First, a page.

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How fake accounts and a riled fanbase restored Justice League

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Zack Snyder
Photo: Jamie McCarthy (Getty Images)

Dealing a crushing blow to the validity of the RestoreTheSynderVerse movement and the Flash’s Oscar win for “most cheer-worthy moment,” Rolling Stone released a bombshell report earlier today detailing the ways fake accounts bolstered the #ReleaseTheSnyderCut campaign that ruined social media a few years ago and left us stuck with an even longer version of Justice League.

As hard as it is to believe, a good chunk of Snyder Cut champions were bots or fake accounts, some of which, according to Rolling Stone, Snyder helped whip into a frenzy between the first release of Justice League until well after Snyder’s version bowed on HBO Max. Two reports commissioned by WarnerMedia showed that “at least 13 percent of the accounts that took part in the conversation about the Snyder Cut were deemed fake.” The norm on Twitter is roughly three to five percent, so, as the outlet reports, “real stans were amplified by a disproportionate number of bogus accounts.”

One report concluded:

After researching online conversations about the Snyder Cut of Justice League‘s release, specifically the hashtags ‘ReleaseTheSnyderCut’ and ‘RestoreTheSnyderVerse’ on Facebook, Twitter, and Instagram, [the analysts] detected an increase in negative activity created by both real and fake authors. One identified community was made up of real and fake authors that spread negative content about WarnerMedia for not restoring the ‘SnyderVerse.’ Additionally, three main leaders were identified within the authors scanned on Twitter, Facebook, and Instagram — one leader on each platform. These leaders received the highest amount of engagement and have many followers, which gives them the ability to influence public opinion.

But the report is even more damning for Snyder, whom Rolling Stone all but accuses of actively manipulating the media and weaponizing his fanbase against studio executives and journalists. As one source told the outlet, “Zack was like a Lex Luthor wreaking havoc.” After 2019, when popularity surrounding the Snyder Cut movement led to your standard series of death threats and memes depicting the decapitated heads of Warner Bros. executives being sent to the families of said execs, Snyder continued to leverage his fanbase. In one instance, he allegedly warned a reporter who published a story about a Flash casting announcement he took issue with that his fans “are pretty, pretty, pretty rough.”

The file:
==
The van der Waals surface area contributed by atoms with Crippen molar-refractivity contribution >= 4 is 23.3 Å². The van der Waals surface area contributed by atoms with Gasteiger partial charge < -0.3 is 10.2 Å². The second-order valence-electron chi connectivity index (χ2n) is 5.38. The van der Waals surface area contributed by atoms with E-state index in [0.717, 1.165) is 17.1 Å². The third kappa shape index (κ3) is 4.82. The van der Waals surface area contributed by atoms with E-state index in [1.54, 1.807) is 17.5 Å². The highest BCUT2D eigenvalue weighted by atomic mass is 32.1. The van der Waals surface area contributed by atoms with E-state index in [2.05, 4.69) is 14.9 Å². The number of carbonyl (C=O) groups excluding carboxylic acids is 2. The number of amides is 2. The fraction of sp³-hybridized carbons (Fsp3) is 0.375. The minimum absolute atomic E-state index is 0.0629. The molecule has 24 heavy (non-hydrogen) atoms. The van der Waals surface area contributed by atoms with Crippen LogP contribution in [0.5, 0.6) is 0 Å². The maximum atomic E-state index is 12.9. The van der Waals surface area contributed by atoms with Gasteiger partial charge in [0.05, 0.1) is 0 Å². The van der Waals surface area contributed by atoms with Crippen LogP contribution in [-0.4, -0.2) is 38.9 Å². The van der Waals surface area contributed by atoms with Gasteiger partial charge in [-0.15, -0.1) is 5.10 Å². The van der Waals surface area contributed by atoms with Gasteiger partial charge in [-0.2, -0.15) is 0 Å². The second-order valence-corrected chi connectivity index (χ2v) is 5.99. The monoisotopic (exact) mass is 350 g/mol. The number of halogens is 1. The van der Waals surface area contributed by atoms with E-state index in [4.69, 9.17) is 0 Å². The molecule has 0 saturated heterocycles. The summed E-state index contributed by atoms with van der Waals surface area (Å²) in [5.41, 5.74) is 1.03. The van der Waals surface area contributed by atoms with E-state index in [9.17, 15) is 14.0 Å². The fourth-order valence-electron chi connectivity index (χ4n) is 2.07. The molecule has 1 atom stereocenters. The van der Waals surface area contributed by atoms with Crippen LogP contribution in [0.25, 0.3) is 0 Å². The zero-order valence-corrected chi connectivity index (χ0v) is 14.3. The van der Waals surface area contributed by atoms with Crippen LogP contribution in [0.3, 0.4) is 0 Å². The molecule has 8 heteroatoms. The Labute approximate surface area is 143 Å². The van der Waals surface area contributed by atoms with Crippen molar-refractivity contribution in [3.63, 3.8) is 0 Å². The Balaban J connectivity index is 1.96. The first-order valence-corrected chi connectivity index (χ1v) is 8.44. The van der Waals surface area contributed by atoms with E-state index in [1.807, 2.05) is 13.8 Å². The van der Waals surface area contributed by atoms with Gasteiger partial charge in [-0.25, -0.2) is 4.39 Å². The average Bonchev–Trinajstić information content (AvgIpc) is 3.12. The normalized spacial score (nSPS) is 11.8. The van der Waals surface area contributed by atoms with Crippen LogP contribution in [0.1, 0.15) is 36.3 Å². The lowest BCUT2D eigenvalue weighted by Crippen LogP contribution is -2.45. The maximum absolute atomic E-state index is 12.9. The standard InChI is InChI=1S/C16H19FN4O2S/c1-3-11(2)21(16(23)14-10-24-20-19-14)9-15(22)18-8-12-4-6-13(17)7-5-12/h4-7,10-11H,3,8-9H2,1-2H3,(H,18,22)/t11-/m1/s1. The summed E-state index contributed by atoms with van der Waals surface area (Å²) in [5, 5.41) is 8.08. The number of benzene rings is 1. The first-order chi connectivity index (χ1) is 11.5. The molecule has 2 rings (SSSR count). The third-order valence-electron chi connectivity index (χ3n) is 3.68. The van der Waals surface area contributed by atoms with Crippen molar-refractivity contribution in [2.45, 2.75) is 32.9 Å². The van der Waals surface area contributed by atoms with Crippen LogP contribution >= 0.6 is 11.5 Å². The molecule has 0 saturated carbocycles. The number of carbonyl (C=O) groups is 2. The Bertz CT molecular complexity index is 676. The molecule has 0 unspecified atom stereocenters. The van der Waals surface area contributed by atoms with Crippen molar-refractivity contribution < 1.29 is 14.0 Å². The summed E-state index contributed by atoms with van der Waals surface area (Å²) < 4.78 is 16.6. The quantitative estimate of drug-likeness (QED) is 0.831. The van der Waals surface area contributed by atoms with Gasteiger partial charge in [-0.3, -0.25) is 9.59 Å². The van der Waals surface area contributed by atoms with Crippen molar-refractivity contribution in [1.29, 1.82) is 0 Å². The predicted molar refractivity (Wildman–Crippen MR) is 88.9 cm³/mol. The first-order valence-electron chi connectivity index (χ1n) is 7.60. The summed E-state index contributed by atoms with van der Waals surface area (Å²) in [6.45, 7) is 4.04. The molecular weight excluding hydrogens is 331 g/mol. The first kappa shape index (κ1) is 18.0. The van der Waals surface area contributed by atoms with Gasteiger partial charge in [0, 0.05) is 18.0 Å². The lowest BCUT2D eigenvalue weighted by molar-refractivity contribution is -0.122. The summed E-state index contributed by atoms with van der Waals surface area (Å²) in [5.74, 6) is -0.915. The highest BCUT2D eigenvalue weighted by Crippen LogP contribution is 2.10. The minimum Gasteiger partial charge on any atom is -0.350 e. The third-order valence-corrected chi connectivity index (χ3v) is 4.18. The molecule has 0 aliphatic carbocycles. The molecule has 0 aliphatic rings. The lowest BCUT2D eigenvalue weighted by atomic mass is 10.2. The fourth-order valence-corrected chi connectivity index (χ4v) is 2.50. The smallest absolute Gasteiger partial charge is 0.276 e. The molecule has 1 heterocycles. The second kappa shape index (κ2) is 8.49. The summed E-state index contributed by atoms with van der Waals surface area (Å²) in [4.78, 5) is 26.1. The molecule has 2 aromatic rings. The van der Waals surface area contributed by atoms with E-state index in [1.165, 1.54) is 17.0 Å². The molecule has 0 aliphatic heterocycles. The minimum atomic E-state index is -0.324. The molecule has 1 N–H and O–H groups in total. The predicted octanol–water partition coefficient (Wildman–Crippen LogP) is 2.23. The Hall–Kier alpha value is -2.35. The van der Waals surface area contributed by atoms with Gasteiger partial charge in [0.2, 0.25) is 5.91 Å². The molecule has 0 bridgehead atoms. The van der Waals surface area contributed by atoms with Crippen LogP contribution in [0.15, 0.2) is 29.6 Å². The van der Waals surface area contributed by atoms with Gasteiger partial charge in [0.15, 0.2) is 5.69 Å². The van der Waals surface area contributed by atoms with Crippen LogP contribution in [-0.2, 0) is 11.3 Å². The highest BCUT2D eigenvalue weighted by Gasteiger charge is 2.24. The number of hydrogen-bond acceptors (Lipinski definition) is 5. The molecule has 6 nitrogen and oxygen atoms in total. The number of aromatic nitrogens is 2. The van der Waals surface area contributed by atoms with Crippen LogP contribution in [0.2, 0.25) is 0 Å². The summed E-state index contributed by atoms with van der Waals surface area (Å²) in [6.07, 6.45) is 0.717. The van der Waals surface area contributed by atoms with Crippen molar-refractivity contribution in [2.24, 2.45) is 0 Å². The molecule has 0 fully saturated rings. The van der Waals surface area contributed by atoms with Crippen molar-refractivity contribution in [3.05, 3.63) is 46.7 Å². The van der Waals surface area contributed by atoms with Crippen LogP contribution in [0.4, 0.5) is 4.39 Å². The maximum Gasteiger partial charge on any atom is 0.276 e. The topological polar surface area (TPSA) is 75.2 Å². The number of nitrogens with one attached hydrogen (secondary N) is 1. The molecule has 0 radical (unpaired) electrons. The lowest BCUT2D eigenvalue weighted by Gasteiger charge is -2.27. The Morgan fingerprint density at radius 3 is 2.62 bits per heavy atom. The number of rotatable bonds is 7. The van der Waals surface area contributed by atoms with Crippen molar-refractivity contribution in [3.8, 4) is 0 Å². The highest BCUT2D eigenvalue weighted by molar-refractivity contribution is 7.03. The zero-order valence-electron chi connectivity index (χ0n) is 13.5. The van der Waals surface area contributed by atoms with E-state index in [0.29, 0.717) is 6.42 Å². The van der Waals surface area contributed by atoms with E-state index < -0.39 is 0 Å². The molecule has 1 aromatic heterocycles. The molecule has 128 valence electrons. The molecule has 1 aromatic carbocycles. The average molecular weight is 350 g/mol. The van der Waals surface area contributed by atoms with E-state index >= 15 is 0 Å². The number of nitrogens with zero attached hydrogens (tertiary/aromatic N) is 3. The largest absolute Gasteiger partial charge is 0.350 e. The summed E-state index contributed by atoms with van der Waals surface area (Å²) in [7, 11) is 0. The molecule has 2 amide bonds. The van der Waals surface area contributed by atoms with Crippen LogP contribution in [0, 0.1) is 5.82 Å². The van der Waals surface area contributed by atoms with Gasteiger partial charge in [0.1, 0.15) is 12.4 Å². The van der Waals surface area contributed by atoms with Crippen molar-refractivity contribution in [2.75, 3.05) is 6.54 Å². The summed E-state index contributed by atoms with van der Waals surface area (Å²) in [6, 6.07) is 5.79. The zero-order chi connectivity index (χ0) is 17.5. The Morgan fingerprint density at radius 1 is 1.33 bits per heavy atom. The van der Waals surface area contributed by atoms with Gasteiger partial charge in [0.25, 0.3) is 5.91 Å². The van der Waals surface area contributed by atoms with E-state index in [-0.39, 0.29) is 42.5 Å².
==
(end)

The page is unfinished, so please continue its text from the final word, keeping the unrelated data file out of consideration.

According to the report, much of Snyder’s ire toward Warner Bros. regarding the release of Zack Snyder’s Justice League was over the producers’ credit originally given to Geoff Johns and Jon Berg. Cyborg actor Ray Fisher previously accused Johns and Berg of enabling director Joss Whedon, who Fisher alleged was abusive on the set of Justice League. Snyder wanted their names off the Snyder cut, and after they took too long doing so, he told an executive, “Geoff and Jon are dragging their feet on taking their names off my cut. Now, I will destroy them on social media.”

The piece also more or less accuses Snyder of paying for the Snyder Cut publicity stunts, like that Times Square ad (the article states that these can cost more than $50,000 a day) and a plane flying over Comic Con advertising Synder’s cut. Snyder denied that and most of the claims made in the piece. But as one source put it, these stunts were “just more orchestrated bullshit from Zack.”

The whole report is a fascinating behind-the-scenes look at a movie that simply should not be, one the studio deemed a “full-on failure” when the original cut screened in 2017. But one quote from an anonymous insider in the piece explains why: “$73 million while people were losing their jobs at the studio for a director’s cut of a film that already lost hundreds of millions.”

Read the whole report, which includes stolen hard drives, the web of conspiracy surrounding the fake accounts, and the war to get Martian Manhunter in the movie.

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